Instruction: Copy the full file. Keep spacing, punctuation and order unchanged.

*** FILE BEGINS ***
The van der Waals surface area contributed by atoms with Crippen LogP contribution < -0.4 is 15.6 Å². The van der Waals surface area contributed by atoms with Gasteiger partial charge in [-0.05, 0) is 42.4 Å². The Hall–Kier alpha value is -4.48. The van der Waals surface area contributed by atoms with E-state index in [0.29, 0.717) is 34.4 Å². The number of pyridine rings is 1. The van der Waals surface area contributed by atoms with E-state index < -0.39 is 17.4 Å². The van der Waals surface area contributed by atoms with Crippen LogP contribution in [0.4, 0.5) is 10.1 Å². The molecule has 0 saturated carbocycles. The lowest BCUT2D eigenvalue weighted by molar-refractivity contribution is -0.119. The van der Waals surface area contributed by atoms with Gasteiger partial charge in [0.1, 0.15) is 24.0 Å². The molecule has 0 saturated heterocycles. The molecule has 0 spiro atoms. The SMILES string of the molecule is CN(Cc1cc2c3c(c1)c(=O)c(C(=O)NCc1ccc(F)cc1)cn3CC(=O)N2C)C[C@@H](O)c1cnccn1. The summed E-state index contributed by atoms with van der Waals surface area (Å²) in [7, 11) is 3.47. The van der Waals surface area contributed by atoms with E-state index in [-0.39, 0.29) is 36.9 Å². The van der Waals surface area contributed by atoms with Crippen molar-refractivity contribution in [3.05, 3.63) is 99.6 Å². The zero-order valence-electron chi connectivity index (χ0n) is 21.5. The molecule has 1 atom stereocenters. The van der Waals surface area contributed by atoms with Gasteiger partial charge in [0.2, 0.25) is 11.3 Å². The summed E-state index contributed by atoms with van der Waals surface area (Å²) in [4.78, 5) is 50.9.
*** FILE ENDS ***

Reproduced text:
The van der Waals surface area contributed by atoms with Crippen LogP contribution < -0.4 is 15.6 Å². The van der Waals surface area contributed by atoms with Gasteiger partial charge in [-0.05, 0) is 42.4 Å². The Hall–Kier alpha value is -4.48. The van der Waals surface area contributed by atoms with E-state index in [0.29, 0.717) is 34.4 Å². The number of pyridine rings is 1. The van der Waals surface area contributed by atoms with E-state index < -0.39 is 17.4 Å². The van der Waals surface area contributed by atoms with Crippen LogP contribution in [0.4, 0.5) is 10.1 Å². The molecule has 0 saturated carbocycles. The lowest BCUT2D eigenvalue weighted by molar-refractivity contribution is -0.119. The van der Waals surface area contributed by atoms with Gasteiger partial charge in [0.1, 0.15) is 24.0 Å². The molecule has 0 saturated heterocycles. The molecule has 0 spiro atoms. The SMILES string of the molecule is CN(Cc1cc2c3c(c1)c(=O)c(C(=O)NCc1ccc(F)cc1)cn3CC(=O)N2C)C[C@@H](O)c1cnccn1. The summed E-state index contributed by atoms with van der Waals surface area (Å²) in [7, 11) is 3.47. The van der Waals surface area contributed by atoms with E-state index in [-0.39, 0.29) is 36.9 Å². The van der Waals surface area contributed by atoms with Crippen molar-refractivity contribution in [3.05, 3.63) is 99.6 Å². The zero-order valence-electron chi connectivity index (χ0n) is 21.5. The molecule has 1 atom stereocenters. The van der Waals surface area contributed by atoms with Gasteiger partial charge in [0.2, 0.25) is 11.3 Å². The summed E-state index contributed by atoms with van der Waals surface area (Å²) in [4.78, 5) is 50.9.